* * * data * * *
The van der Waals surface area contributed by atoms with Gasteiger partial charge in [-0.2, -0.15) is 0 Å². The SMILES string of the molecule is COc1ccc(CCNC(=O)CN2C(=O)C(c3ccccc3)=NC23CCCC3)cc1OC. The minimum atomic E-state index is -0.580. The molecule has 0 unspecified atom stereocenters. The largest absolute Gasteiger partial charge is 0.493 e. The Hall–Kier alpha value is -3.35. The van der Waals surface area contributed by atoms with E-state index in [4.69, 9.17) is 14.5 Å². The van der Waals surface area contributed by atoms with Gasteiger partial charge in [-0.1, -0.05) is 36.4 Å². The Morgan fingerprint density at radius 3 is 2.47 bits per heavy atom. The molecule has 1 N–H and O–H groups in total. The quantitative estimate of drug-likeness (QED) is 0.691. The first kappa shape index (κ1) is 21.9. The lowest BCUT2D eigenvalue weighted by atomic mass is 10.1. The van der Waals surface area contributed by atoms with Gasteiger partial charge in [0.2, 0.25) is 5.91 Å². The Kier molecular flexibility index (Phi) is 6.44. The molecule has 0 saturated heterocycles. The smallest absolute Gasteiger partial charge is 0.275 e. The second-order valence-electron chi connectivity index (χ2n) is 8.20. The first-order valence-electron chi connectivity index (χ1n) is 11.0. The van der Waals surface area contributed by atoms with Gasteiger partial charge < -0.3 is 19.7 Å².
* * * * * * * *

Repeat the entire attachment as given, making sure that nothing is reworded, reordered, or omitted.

The van der Waals surface area contributed by atoms with Gasteiger partial charge in [-0.2, -0.15) is 0 Å². The SMILES string of the molecule is COc1ccc(CCNC(=O)CN2C(=O)C(c3ccccc3)=NC23CCCC3)cc1OC. The minimum atomic E-state index is -0.580. The molecule has 0 unspecified atom stereocenters. The largest absolute Gasteiger partial charge is 0.493 e. The Hall–Kier alpha value is -3.35. The van der Waals surface area contributed by atoms with E-state index in [4.69, 9.17) is 14.5 Å². The van der Waals surface area contributed by atoms with Gasteiger partial charge in [-0.1, -0.05) is 36.4 Å². The Morgan fingerprint density at radius 3 is 2.47 bits per heavy atom. The molecule has 1 N–H and O–H groups in total. The quantitative estimate of drug-likeness (QED) is 0.691. The first kappa shape index (κ1) is 21.9. The lowest BCUT2D eigenvalue weighted by atomic mass is 10.1. The van der Waals surface area contributed by atoms with Gasteiger partial charge in [0.2, 0.25) is 5.91 Å². The Kier molecular flexibility index (Phi) is 6.44. The molecule has 0 saturated heterocycles. The smallest absolute Gasteiger partial charge is 0.275 e. The second-order valence-electron chi connectivity index (χ2n) is 8.20. The first-order valence-electron chi connectivity index (χ1n) is 11.0. The van der Waals surface area contributed by atoms with Gasteiger partial charge < -0.3 is 19.7 Å².